What You Should Know About Wheelchair Lateral-Supports

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Published: 16th March 2011
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What You Should Know About Wheelchair Lateral-Supports

Lateral trunk supports, are also known as laterals, lateral-supports, lateral-thoracic-supports, trunk-stabilizers or just plain wheelchair stabilizers. They are rectangular-shaped devices that mount to the back-posts of a wheelchair and rest against the user's trunk. Often, they are used in pairs, one on each side of the trunk. The main-purpose for them is to eliminate the "side-to-side" rocking of the chair and lateral leaning. They are part of the wheelchair positioning accessories that provide a comfortable, convenient armrest to facilitate arm-use and rehabilitation.

These supports come in a number of different sizes and padding densities. Size and shape will vary depending on the manufacturer and style. The most common styles are planar (flat) or contoured (shaped). The amount of "contouring" (shaping, fitting) may vary between styles and manufacturers. Many models can be ordered with hardware that allows these supports to "swing-away" from the user and out-of-the-way. This makes getting in-and-out of the chair much easier. They are available from the wheelchair manufacturer or can be purchased from a number of aftermarket sources.

These positioning accessories are most often used to increase the user's trunk-stability and balance. These supports are sometimes used in an effort to control "spinal-scoliosis" ("S-shaped" curvature of the spine). This tactic may work in those cases were the scoliosis is flexible and can easily be reduced. In cases where the scoliosis is rigid, these supports may cause discomfort as well as some tissue damage (wounds). This is especially true if the support is placed on the apex (high-point) of the spinal curvature.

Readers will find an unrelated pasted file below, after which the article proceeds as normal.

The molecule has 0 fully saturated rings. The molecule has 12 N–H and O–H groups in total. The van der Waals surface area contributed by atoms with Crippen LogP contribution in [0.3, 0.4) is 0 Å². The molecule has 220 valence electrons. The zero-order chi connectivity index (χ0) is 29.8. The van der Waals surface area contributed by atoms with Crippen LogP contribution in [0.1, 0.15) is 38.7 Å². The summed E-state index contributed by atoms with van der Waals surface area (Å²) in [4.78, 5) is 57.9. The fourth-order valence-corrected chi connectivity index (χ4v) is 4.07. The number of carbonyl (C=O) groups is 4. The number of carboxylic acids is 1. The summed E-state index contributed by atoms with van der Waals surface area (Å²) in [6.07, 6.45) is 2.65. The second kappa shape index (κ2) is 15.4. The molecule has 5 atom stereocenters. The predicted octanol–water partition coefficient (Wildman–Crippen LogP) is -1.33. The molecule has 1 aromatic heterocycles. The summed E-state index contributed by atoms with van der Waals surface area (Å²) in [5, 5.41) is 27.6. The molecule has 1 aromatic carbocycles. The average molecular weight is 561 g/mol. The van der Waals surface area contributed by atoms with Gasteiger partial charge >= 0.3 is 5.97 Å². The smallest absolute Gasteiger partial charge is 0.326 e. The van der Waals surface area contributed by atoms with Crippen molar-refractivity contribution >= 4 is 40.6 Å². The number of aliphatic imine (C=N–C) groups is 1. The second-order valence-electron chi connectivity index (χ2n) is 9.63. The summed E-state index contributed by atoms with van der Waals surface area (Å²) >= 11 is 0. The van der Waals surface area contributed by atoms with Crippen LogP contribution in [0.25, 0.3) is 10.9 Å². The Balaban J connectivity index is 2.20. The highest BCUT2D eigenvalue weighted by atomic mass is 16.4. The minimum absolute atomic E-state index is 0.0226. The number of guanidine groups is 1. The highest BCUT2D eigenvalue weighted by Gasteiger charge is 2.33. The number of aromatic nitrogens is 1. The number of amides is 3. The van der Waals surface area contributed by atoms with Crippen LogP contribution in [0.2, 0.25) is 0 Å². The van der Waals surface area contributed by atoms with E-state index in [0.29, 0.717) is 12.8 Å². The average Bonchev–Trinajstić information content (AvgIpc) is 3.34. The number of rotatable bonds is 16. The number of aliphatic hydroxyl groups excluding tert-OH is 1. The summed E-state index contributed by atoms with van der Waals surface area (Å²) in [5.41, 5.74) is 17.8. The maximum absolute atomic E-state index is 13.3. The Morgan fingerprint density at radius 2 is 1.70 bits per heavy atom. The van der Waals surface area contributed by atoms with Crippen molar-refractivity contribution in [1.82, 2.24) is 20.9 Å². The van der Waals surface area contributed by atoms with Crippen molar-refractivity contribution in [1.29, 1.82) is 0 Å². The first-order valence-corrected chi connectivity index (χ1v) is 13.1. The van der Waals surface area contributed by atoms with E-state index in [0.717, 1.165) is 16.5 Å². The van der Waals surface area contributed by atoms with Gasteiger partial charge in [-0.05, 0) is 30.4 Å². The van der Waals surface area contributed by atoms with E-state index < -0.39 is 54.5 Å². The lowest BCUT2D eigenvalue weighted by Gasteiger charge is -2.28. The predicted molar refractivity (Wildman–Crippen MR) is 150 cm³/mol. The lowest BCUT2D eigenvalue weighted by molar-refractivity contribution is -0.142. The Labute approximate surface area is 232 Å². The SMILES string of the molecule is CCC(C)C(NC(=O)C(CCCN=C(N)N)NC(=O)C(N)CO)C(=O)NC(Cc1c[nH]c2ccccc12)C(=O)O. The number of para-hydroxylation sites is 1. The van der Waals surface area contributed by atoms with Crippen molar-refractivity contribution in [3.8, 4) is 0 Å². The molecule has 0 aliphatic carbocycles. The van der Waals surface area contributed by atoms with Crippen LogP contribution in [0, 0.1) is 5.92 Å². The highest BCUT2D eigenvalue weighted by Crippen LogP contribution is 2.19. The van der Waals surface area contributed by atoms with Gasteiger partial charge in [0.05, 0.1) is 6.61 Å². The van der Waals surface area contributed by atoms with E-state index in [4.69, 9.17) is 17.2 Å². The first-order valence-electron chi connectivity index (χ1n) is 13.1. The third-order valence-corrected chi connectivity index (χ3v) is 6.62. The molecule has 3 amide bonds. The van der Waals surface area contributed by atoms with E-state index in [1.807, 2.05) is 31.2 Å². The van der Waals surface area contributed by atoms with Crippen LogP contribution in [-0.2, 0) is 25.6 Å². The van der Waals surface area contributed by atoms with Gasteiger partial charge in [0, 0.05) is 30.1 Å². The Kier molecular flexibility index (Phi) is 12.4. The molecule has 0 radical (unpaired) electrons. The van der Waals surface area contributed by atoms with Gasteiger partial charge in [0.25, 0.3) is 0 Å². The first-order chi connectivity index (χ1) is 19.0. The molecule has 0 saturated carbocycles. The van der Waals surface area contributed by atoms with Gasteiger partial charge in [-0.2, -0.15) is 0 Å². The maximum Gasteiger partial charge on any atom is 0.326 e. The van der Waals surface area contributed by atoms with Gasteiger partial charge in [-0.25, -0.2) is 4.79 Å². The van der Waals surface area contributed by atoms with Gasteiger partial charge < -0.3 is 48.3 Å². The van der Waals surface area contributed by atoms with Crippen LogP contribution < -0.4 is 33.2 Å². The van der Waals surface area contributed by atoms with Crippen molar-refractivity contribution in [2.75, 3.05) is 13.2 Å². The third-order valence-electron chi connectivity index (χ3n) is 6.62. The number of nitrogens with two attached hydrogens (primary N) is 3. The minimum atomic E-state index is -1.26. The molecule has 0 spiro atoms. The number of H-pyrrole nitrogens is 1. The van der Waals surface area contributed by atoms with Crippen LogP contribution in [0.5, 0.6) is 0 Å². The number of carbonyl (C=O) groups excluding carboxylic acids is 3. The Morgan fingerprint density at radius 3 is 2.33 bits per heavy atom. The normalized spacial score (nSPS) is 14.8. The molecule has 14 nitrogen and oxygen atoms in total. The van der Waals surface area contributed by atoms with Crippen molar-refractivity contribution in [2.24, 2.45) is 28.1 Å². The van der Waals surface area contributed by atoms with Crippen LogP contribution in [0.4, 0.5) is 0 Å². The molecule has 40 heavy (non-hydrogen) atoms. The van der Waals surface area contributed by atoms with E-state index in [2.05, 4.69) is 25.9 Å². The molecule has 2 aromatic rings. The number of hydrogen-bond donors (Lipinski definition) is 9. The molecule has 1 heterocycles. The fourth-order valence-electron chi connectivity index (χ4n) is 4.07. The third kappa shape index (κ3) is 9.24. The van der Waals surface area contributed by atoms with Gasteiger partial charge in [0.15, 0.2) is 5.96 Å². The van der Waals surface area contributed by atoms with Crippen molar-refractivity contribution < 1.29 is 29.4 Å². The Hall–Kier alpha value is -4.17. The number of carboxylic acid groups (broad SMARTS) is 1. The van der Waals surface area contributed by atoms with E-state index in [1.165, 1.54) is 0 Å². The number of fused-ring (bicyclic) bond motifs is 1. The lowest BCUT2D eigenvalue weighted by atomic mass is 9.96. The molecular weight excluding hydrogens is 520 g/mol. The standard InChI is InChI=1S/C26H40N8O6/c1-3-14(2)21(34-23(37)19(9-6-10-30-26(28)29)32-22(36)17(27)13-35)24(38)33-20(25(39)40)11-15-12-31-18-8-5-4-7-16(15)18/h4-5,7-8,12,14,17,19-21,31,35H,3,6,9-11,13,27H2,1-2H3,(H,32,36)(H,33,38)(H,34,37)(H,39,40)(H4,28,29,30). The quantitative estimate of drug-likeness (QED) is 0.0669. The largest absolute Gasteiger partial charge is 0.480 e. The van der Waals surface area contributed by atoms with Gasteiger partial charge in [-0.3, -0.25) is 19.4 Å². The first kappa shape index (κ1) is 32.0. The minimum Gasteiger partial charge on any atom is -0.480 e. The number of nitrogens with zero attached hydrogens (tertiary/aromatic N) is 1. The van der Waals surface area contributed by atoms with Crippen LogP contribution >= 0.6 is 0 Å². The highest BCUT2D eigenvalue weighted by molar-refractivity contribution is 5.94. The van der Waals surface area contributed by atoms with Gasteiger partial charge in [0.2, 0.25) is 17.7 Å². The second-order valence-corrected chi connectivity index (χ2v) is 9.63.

If the user’s trunk can be placed in an upright, neutral, sitting-position but the user cannot maintain this position, the supports can be placed opposite one another, on each side of the trunk. This technique adds the needed external support to hold the user in position. Many users and professionals think that these supports must be placed exactly opposite each other on the trunk. This is not true and, in certain cases, may result in poor performance results and extreme discomfort to the user.

In those cases where spinal curvature is present, uneven or oblique placement of the supports must be considered. One lateral should be placed just under the apex of the spinal curve. The second lateral should be placed on the opposite side of the trunk and above the opposing one. This initiates the proper dynamics for reducing the curve (if flexible) and gives the proper support to the trunk.

In order to work well, these devices must be in contact with the user’s trunk. If they do not make contact, support is not possible. If they are too tight, the user may have a problem with breathing. If they are placed too low, the support is lost and the trunk may "lean" over the supports. If placed too high, they may impinge on the armpit and cause damage to the nerve fibers from the spine to the neck and arm, irritate the surrounding skin and restrict shoulder and arm movement.


• Aids in trunk support and stability.

• Improves balance and posture.

• Helps maintain the user in a functional position. .

• Prevents further postural decay.

• Diminishes the need for repetitive repositioning of the user during the day.

• Improves appearance. .

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• If placed too low, they are ineffective.

• If placed too high, they may irritate the armpit, spinal nerves, surrounding tissue limiting shoulder and arm movement.

• May be difficult to mount to the "back-rest" in the proper location.

• When the pad is under pressure, the "swing-away" feature may become difficult to operate.

• Contact of the entire pad against the body is difficult to position since there are no adjustments for angling the pad in or out.

• If the user changes position, the supports will now, most likely, not be aligned, correctly, any more. In addition, they add another layer of complexity to the entire chair.

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